Apparently, I’m supposed to be outraged that rich celebrities have been buying admission to elite universities for their kids. Instead, I’m basically indifferent — not because I approve of cheating, but because nobody should be surprised.
Haven’t wealthy people always been able to buy their way into things which are “all about merit” — supposedly — for the rest of us? Are we supposed to be shocked that people with money and power (and entitlement) are capable of opening doors which are closed to the rest of us?
I suppose I would be upset if I had ever bought into two myths. But I’ve never believed the same rules apply to everyone in life. And I’ve never believed it really mattered where smart people are educated.
If you look at the “elite university experience” as an elaborate game similar to the Emperor’s New Clothes, it’s hard to be upset that people who see themselves as elites find ways to pay for the privilege of pretending they’re getting fitted for fine new clothes that the rest of us can’t have.
When I was in high school, I scored highly enough on the ACT — that’s similar to the SAT — that most of the Ivy League schools were sending me recruiting materials.
I was naive enough at the time to be impressed, but I never applied to any of those elite colleges. In fact, after the local newspaper offered me a job, I backed out of the scholarship I had to Samford University and went to the local junior college my freshman year. (Working seemed far more educational to me.) And then when my girlfriend decided she was going to the University of Alabama for our sophomore year, that sounded like a great idea to me and I moved to Tuscaloosa.
Economist Bryan Caplan has been arguing for years now that the entire idea of the education system is a fraud as it’s currently conceived. His provocative book on the subject — “The Case Against Education: Why the Education System is a Waste of Time and Money: ” — is one you ought to read if you care about the subject. (And Caplan is a university professor, so he’s arguing against his own self-interest.)
In a new article at the Chronicle of Higher Education, an education writer who debated Caplan last year on this subject admits that he’s spent the last year rethinking his assumptions — and he’s coming to accept that a college degree is about “signaling,” not about what people actually learn in their college programs.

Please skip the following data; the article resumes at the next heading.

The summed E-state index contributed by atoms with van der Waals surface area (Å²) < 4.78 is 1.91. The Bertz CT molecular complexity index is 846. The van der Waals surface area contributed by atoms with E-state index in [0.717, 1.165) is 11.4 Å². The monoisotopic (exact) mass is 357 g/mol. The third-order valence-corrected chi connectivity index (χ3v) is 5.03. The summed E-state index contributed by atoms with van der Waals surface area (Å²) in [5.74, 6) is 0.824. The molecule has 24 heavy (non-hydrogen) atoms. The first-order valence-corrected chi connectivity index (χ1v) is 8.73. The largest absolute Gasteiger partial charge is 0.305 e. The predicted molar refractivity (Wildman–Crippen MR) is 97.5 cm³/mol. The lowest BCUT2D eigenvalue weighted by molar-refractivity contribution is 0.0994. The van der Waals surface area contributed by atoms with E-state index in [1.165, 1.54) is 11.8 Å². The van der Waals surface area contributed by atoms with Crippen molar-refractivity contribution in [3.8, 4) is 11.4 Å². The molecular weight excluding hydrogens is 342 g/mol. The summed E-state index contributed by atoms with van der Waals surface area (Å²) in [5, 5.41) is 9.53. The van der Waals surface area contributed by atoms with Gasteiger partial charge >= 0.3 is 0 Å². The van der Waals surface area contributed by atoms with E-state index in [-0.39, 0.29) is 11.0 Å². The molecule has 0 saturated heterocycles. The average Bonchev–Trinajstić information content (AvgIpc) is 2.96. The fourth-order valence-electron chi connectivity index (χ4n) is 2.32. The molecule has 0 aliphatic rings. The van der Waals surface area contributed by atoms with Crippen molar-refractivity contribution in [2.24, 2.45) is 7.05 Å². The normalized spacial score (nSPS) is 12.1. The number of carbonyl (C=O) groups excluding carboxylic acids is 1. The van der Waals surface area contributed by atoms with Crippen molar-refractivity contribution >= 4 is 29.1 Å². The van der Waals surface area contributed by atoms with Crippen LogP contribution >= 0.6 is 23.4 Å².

In a paper from almost eight years ago, a couple of researchers discovered that if you controlled for factors such as high school GPA and college admission scores, it basically made no difference to go to an elite school, at least insofar as how much money someone later made. If someone with the same GPA and same ACT/SAT score went to a state school, he didn’t make less than someone who went to an elite school.
In dry academic language, the abstract of the paper says, “…[W]hen we adjust for unobserved student ability by controlling for the average SAT score of the colleges that students applied to, our estimates of the return to college selectivity fall substantially and are generally indistinguishable from zero.” [Emphasis mine.]
A college degree today tells you almost nothing about whether someone is qualified for a job, especially outside of technical fields such as engineering or medical studies. For most jobs, a degree simply tells you that a student has had the tenacity to navigate through the hoops of some university’s system and gotten a piece of paper.